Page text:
My first “wee beastie” aka Camper Van was a 1989 Chevy Van20. It had a washroom but no shower and that became an issue for me when I was full-time in it and working my labour-intensive job. The nice thing about these little RVs is that they really hold their value, I was able to sell it for more than I paid for it! Win win.
The search was on for my next camper van but this one had to have a shower, I ended up with a little beauty of a rig a 2003 Leisure Travel. I was full-time in this one for almost 6 months but it just wasn’t quite right the placement of the shower and the fact I had no onboard generator made full-time just a bit challenging.
I was on the lookout for the perfect rig, and when I found it, even though I couldn’t really afford it, I had to get it, and she is perfect, the layout is absolutely exactly what I want, it has a contained bathroom with cupboard space, it has counter space and the bed is in the back. It has an onboard generator and AC. The only thing it is missing is solar panels but I have them now just need to install them! I live and work in this BClass RV in the lower mainland and I spend the weekends in my big beast in Nanaimo.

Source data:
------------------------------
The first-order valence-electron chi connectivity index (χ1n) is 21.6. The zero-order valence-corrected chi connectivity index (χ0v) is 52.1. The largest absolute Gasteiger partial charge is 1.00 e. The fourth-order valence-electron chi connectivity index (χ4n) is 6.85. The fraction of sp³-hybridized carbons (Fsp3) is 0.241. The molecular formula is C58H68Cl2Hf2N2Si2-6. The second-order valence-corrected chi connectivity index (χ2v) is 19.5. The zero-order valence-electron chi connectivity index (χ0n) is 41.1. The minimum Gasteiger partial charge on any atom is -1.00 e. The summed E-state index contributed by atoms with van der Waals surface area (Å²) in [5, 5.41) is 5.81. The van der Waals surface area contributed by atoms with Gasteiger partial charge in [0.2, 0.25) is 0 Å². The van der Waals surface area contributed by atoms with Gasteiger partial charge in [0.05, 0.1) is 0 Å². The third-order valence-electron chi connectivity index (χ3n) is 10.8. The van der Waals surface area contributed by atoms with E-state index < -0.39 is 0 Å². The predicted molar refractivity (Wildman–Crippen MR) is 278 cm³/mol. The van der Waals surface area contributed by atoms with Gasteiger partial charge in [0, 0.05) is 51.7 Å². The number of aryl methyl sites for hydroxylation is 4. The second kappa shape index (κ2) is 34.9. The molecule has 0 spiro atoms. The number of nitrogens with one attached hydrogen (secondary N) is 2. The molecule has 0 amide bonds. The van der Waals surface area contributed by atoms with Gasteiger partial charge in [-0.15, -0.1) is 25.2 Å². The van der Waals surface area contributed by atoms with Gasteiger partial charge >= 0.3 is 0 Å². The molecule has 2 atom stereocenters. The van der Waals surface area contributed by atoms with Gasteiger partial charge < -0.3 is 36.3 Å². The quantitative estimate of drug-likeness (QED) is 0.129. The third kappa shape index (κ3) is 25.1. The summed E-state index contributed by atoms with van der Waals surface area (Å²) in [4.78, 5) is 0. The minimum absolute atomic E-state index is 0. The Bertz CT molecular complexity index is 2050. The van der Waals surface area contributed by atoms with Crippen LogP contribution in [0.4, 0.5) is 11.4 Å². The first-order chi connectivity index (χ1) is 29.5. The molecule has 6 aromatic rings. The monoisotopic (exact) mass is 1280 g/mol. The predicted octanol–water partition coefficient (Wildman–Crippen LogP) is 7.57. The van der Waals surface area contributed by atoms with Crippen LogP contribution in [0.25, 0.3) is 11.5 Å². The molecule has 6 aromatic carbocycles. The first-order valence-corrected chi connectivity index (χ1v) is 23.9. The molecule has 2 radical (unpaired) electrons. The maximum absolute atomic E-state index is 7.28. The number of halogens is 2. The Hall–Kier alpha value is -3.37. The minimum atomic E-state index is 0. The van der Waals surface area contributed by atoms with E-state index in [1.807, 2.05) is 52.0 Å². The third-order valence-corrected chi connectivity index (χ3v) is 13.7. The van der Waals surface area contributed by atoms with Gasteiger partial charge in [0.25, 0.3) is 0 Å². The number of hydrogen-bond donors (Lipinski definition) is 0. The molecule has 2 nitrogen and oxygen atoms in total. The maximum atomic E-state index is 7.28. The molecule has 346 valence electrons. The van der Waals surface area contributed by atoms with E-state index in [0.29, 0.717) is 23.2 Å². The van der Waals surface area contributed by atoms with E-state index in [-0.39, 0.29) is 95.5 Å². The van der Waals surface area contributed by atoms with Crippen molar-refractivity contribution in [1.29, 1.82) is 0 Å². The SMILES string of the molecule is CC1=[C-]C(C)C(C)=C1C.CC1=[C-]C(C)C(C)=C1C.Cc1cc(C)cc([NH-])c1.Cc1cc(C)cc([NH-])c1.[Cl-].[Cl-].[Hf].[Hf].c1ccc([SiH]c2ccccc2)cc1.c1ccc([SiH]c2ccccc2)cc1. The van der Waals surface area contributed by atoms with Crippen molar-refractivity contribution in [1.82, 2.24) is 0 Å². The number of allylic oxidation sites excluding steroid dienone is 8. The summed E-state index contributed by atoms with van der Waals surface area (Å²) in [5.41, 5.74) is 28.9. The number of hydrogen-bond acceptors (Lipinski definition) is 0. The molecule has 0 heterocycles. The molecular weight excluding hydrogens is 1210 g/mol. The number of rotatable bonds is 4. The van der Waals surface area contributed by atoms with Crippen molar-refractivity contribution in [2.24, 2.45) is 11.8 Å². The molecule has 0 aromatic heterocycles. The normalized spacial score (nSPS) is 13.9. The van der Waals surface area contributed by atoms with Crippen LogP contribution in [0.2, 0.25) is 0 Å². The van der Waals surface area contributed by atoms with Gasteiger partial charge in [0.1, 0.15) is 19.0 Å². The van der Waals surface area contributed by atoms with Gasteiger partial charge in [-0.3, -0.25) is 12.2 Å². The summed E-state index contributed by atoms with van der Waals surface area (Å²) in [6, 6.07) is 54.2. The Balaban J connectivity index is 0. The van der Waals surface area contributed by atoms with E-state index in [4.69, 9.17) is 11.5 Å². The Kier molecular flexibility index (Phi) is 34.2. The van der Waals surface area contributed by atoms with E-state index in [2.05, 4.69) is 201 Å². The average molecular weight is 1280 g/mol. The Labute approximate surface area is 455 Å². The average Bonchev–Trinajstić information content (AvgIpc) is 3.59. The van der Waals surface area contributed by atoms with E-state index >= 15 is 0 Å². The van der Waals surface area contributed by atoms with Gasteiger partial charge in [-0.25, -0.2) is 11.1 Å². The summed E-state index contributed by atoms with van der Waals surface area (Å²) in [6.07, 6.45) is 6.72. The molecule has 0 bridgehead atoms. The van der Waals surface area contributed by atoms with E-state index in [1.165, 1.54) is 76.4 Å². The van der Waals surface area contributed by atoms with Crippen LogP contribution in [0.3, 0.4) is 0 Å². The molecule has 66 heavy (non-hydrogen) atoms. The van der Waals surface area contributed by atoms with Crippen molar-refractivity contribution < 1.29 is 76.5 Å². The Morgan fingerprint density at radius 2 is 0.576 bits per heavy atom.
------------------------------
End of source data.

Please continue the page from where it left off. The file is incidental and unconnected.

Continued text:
Here’s my list of things that I consider important when choosing an RV to live in full-time.
- You must be able to stand up in it
- It has to have a shower
- It has to have heat and an AC – I have pets and their comfort is super important, more important than mine
- Counter space, I don’t cook all that often but I need to be able to when I do.
- Fridge and stove. Don’t need an oven I have a Ninja Speedi read my review of it here.
- Must be able to be completely off-grid for several days and still be comfortable
- Full time year round should really get a rig with a winter package My A class does, but my Bclass doesn’t
I really love so many of the van conversions people are building these days. It really is the absolute best time to get into this lifestyle, but the prices are off the charts high because it’s so popular. The rigs are expensive RV parks are over-the-top expensive it’s not the cheap easy life it used to be. But it can be cheaper than what we call ‘sticks and bricks’ aka a conventional home. Some RV parks are more than 1200 a month so if you add that to a loan payment you are almost at a mortgage payment. There is the added bonus of being able to travel around in your home.